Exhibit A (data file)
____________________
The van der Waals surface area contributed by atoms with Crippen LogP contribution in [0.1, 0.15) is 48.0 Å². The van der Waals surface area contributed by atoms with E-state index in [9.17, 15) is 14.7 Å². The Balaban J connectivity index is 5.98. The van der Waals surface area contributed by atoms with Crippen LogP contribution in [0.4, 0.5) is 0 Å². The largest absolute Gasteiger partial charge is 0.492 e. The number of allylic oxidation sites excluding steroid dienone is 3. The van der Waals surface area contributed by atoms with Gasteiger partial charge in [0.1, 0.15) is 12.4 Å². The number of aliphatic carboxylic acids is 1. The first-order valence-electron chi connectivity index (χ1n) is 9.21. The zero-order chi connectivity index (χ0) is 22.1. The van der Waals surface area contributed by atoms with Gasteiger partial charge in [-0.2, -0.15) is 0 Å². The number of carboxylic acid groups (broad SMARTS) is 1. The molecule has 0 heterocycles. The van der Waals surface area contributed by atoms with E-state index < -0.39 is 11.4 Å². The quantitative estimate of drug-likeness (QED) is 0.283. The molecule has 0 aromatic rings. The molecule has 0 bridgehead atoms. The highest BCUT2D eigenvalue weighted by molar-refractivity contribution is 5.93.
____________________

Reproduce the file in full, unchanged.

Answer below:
The van der Waals surface area contributed by atoms with Crippen LogP contribution in [0.1, 0.15) is 48.0 Å². The van der Waals surface area contributed by atoms with E-state index in [9.17, 15) is 14.7 Å². The Balaban J connectivity index is 5.98. The van der Waals surface area contributed by atoms with Crippen LogP contribution in [0.4, 0.5) is 0 Å². The largest absolute Gasteiger partial charge is 0.492 e. The number of allylic oxidation sites excluding steroid dienone is 3. The van der Waals surface area contributed by atoms with Gasteiger partial charge in [0.1, 0.15) is 12.4 Å². The number of aliphatic carboxylic acids is 1. The first-order valence-electron chi connectivity index (χ1n) is 9.21. The zero-order chi connectivity index (χ0) is 22.1. The van der Waals surface area contributed by atoms with Gasteiger partial charge in [-0.2, -0.15) is 0 Å². The number of carboxylic acid groups (broad SMARTS) is 1. The molecule has 0 heterocycles. The van der Waals surface area contributed by atoms with E-state index < -0.39 is 11.4 Å². The quantitative estimate of drug-likeness (QED) is 0.283. The molecule has 0 aromatic rings. The molecule has 0 bridgehead atoms. The highest BCUT2D eigenvalue weighted by molar-refractivity contribution is 5.93.